Isn’t it refreshing that it’s 2016 and finally sportswomen can enjoy competing on an equal footing to men? How far we’ve come from the 19th Century days when women were forced to wear corsets, thus hindering their chances of taking part in sport at all.
But apparently, we’re mistaken. Despite women making up 45% of competitors at this summer's Olympic games, they are still held back by tired old sexist clichés when they compete side-by-side with men.
At least that what it appears, from seeing much of the coverage and comments surrounding Rio 2016.
So far, we’ve seen TV presenter Helen Skelton criticised widely on social media for revealing her legs on air.
And the latest offenses - while admittedly not intentionally snarky, but ignorant, thoughtless comments - see Olympians and female viewers alike facing discriminatory remarks which expose the deeper problem of sexism in sport.
Laura Trott became Britain’s most successful female Olympian in history on 16 August, when she won her fourth gold medal for cycling at Rio 2016.
Meanwhile, Trott’s fiancé, Jason Kenny, won his sixth gold medal on the same day, in the same sport.
As the ecstatic pair celebrated their wins, the BBC commentator, former Olympic cyclist, Chris Boardman, made some comments that sent many viewers into a state of despair.
“She’s doing all the emotion for him – he’s looking at her wondering what’s for tea!” he exclaimed.
For many, the comment was another example of casual, ingrained sexism, highlighting traditional gender roles.
Boardman later clarified his comments in a tweet, saying:
Boardman’s wife also chipped-in to the debate, clarifying that her husband has never asked her to make the tea.
This weekend, Olympic athlete Corey Cogdell-Unrein won the bronze medal for the USA in the women’s trap shooting event. Rio 2016 marks her third Olympic games and second bronze medal for her country.
Additionally, Cogdell-Unrein is married to the Chicago Bears lineman, Mitchell Unrein.
Unfortunately, when reporting on Corey Cogdell-Unrein’s Olympic success over the weekend, The Chicago Tribune decided to ignore her achievements, referring to the athlete only in reference to her marital status, opting for the headline:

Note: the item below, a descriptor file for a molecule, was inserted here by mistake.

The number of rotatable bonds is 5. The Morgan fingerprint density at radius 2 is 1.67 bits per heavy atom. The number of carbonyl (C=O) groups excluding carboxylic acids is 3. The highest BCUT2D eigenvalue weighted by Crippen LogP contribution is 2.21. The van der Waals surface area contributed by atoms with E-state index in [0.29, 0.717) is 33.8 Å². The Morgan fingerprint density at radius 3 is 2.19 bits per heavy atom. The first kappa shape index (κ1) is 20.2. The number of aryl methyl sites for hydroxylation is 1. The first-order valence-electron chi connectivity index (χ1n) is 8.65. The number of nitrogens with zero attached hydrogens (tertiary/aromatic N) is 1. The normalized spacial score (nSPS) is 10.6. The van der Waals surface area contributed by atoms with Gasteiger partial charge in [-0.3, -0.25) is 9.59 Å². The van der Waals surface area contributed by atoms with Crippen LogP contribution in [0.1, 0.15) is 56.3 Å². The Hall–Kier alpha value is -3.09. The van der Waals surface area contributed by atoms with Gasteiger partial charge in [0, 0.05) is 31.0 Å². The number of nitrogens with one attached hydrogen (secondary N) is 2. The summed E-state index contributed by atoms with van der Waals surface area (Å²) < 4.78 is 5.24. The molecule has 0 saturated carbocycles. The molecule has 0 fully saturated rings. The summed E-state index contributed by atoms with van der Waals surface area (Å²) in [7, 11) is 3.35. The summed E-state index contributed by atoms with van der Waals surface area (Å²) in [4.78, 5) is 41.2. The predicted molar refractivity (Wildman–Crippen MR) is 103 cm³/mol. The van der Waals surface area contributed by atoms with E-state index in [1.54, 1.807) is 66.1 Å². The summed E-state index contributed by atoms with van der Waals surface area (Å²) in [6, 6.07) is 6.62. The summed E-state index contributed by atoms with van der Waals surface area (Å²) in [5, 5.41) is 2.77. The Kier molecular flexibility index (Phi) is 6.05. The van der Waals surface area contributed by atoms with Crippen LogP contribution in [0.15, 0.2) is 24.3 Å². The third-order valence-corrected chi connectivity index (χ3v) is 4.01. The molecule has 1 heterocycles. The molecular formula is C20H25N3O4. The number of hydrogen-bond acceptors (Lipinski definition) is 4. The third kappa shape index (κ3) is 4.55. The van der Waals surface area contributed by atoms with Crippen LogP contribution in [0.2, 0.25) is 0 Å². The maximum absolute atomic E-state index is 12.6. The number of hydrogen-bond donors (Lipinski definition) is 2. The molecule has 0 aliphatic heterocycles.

“Corey Cogdell, wife of Bears lineman Mitch Unrein, wins bronze in Rio”
The article made no reference to Cogdell-Unrein’s previous achievements, and in the accompanying tweet, the paper didn’t even include her name. This Olympian was known only by the status of the man she chose to marry.
Luckily, thanks to the internet, people were not about to let the paper get away with this disgraceful reporting, with comments flooding in:
The husband who gets the credit
When Hungarian swimmer, Katina Hosszu scored a world record-breaking win in the 400 metre individual medley on Saturday, NBC commentator, Dan Hicks, decided to turn the focus away from the athlete and onto (you’ve got it) her husband.
When the cameras panned to Shane Tusup, Hosszu’s husband and coach, Hicks said: “and there’s the man responsible for turning his wife into an entirely new swimmer.”
Again, Twitter erupted at the injustice:
Hicks later apologised for his comments, saying he “wished [he had] said things differently,” but then added: “It is impossible to tell Katinka’s story accurately without giving appropriate credit to Shane, and that’s what I was trying to do.“
The athletes who belong in the mall
NBC faced criticism once again during its coverage of Sunday’s women’s gymnastics heat.
When members of Team USA slayed their competitors in a qualifier, and were standing in a group having a laugh (known in male sports as team bonding, or well-earned celebration), the commentator announced that they “might as well be standing in the middle of a mall.”
The Female viewers who don’t care about results
Making a hat trick of sexist comments, NBC announced that apparently, women don’t watch sports for the results.
Following a series of complaints about its delayed Olympic coverage which had led viewers to find out the results on social media before actually seeing it, the channel’s chief marketing officer, John Miller, released a statement explaining their motive for the delay. Apparently:
“The people who watch the Olympics are not particularly sports fans. More women watch the games than men, and for the women, they’re less interested in the result and more interested in the journey.”
And why does he believe this? Apparently women consider the Olympics as:
“Sort of like the ultimate reality show and miniseries wrapped into one.”
A sad state of affairs, indeed. We can only hope that those in charge of the remainder of the games – and the Paralympic games – coverage, try a little harder.
The news comes shortly after a study by Cambridge University Press, that found the media’s coverage of sports to be steeped in sexism. Men, the study found, were three times more likely to be mentioned than women, when it came to sport, while women were usually referred to in terms of their relationships and age.
Images: Rex Features, Getty